Broiler carcasses, each inoculated with about 1000 cells of a marker strain of Salmonella typhimurium, and uninoculated carcasses were prechilled and chilled in a simulated commercial chilling process. For each experiment, fresh water input was either 1.90 liters (0.50 gal) or 0.95 liters (0.25 gal) per carcass, and the chlorine level was 0, 20 or 50 ppm. The rate of fresh water input had no significant effect on either cross-contamination (uninoculated carcasses showing contamination with marker organisms after chilling) or elimination of Salmonella from the inoculated carcasses. Fewer uninoculated carcasses showed marker Salmonella contamination after chilling with 50 ppm of chlorine than 0 ppm, but cross-contamination was not eliminated. Chlorine in the chilling water decreased rapidly due to the effect of organic matter.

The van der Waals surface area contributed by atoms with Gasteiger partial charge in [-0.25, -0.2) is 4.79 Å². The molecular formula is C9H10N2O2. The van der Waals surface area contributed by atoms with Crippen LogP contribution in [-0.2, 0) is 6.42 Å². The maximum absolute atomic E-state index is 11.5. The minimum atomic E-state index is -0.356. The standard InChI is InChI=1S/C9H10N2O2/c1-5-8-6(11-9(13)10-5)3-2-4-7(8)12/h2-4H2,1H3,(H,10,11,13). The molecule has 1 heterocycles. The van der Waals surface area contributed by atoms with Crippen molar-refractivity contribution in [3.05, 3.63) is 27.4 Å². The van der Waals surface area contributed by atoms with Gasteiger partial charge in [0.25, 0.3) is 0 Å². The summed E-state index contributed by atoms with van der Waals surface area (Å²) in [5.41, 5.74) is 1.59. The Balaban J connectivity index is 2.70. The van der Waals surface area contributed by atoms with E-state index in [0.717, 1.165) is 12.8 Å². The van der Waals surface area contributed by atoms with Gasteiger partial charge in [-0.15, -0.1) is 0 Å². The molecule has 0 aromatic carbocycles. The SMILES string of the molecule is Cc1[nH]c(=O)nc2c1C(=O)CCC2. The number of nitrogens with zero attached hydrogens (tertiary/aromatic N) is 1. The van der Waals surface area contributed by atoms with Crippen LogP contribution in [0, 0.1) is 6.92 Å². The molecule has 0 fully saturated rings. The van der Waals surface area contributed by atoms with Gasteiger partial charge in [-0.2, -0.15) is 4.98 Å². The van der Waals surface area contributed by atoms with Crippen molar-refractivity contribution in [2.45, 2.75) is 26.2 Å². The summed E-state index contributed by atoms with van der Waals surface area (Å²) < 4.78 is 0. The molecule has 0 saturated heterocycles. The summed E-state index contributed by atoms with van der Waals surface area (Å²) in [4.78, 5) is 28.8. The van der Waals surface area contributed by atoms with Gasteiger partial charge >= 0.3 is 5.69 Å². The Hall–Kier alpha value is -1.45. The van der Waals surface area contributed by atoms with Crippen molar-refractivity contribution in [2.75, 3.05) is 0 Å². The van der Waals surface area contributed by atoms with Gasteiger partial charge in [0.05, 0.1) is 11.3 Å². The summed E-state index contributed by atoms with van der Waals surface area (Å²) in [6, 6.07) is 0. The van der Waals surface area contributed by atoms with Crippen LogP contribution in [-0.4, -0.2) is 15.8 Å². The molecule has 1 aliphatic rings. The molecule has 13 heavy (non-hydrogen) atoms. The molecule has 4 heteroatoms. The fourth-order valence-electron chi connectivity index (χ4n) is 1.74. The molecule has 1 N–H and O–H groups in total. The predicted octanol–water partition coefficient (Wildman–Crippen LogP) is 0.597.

Salmonella on Broiler Carcasses as Affected by Fresh Water Input Rate and Chlorination of Chiller Water
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J. E. THOMSON, J. S. BAILEY, N. A. COX, D. A. POSEY, M. O. CARSON; Salmonella on Broiler Carcasses as Affected by Fresh Water Input Rate and Chlorination of Chiller Water. J Food Prot 1 December 1979; 42 (12): 954–955. doi: https://doi.org/10.4315/0362-028X-42.12.954
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